Why Kids Lie and How Parents Should Respond

By Janis Meredith | Posted 6/22/2020

Kids lie. Unfortunately, no one has to teach a child how to lie; it’s one of those things that comes very naturally. Even though it’s human to bend the truth, it’s not a good habit for children to get into. Honesty is a hugely valued character trait in life–in families, in workplaces, in sports–and basically you have to re-program your child to NOT lie.

Kids lie for a number of reasons:

•          To get something they want

•          To get out of something they don’t want to do

•          To avoid getting into trouble

•          To experiment with the value of lying (what would happen if I lied in this situation?”

•          To feel better about themselves or make themselves look good

•          To puff up their own self-esteem

•          To take the focus off of themselves

•          Because they are just plain forgetful

•          To get attention

•          To avoid hurting someone’s feelings

•          Some kids lie out of impulse, talking before they even think.

The bottom line is this: kids often lie because they don’t know of any other way to address a problem. Lying is a default mechanism for survival.

Before I go any further, let me distinguish between creativity, imagination and outright lying. Younger children do lots of make-believe in their playing. This is not lying, but an opportunity for them to use their imaginations.

However, because lying is a self-protective behavior, it will come naturally to your child and they will learn, if they’ve not already done so, to bend the truth for a reason that benefits them.

If you are serious about raising kids who do not lie, if honesty is a virtue that you value in your home, youth sports provide a perfect environment to learn the value of honesty. Here are some ways you can encourage it:

Emphasize the importance of honesty in your home, talk about what a lie is, and why it hurts people. Better yet, make it a core value of your family. Ask your kids how they feel when they are lied to and talk how about lying affects others. Talk about the importance of honesty as a teammate and in the game.

Affirm your child’s honesty, especially when they admit to doing something wrong. Thank you for being honest. Let’s figure out how to resolve this issue.

Live a life of honesty yourself. This is perhaps the biggest influencer. Your kids will do what they see you doing. If you are lying to your boss, other family members or even to the government, they will assume that lying is a convenience tool and they will start using it themselves as they deal with coaches, teachers and even friends.

Look for the reason behind the lie. For instance, if your child lies in an attempt to get Mom or Dad’s attention, start giving them the attention they need to change that behavior. When your child is caught in a lie, before you blow up and punish them for it, talk to them and try to understand why they lied. Once you understand that, you can proceed with appropriate consequences for lying AND a resolution for the reason for the lie.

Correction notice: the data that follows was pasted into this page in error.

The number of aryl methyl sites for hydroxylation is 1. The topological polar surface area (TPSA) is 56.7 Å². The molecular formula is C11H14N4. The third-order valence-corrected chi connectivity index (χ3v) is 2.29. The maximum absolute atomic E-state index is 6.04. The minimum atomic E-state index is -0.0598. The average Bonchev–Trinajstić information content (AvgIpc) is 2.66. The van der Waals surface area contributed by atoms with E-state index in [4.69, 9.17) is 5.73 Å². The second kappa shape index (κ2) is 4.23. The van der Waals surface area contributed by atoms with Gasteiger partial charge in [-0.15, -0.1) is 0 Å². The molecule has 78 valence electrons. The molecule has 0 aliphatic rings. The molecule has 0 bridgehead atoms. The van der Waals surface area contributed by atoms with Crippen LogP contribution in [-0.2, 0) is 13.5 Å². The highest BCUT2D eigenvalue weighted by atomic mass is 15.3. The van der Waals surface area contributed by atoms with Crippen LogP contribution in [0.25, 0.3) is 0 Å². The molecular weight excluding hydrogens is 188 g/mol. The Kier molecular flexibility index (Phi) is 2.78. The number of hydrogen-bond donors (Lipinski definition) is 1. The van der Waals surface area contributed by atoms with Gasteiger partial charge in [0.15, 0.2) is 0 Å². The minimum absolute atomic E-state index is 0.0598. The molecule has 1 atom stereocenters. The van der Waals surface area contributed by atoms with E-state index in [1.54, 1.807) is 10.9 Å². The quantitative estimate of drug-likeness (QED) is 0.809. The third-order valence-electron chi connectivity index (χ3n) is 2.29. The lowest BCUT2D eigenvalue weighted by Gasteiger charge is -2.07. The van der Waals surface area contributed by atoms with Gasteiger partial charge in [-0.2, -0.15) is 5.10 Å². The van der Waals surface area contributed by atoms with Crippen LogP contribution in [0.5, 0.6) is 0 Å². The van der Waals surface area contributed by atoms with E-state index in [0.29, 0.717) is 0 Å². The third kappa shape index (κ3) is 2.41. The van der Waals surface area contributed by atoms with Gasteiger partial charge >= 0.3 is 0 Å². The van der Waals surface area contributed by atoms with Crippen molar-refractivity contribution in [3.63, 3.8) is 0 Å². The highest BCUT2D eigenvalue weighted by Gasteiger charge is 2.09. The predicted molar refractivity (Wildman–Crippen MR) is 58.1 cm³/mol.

Let your child know that you know they are lying, without calling them a liar. If your child believes he’s a liar, he might keep on lying.

Place a high value on trust. Your child needs to understand that when they lie to you, they’ve abused your trust. This is especially true with older kids and teens. If they’ve broken trust, it may take a while to learn it back. In the meantime, there most likely will have to be consequences.

How to Not Lie and Not Hurt People

Many parents teach their kids to lie to avoid hurting someone’s feelings. “Tell your teammate they are an awesome player”, even when they aren’t. There’s a good reason for that: you don’t want to hurt a friend’s feelings.

Most people will lie or bend the truth so that they don’t hurt someone’s feelings. But being tactful and answering the question in a different way than what they asked is an honest strategy. This often takes maturity that kids don’t have.

Instead of kids outright lying, teach them to look for some they positive they CAN say. “Hey Joe, you really worked hard today on the field! Way to go!”

If it’s a direct question, “Am I a good player?” it may take a bit more creativity. If blunt honesty will truly hurt the teammate, then deflect and re-direct: “You worked very hard today! What have you been doing?”

This deflecting and redirecting skill is one that kids have to learn; show them how it’s done.

I’m not upset that you lied to me, I’m upset that from now on I can’t believe you. - Friedrich Nietzsche

Integrity and honesty are virtues that will take your child further in life. Spouses need honesty, employers reward honesty, friends value honesty. There’s no downside for your child learning to be honest.

Janis Meredith is a family life coach who wants to help all parents raise champions. You can find out more at rcfamilies.com.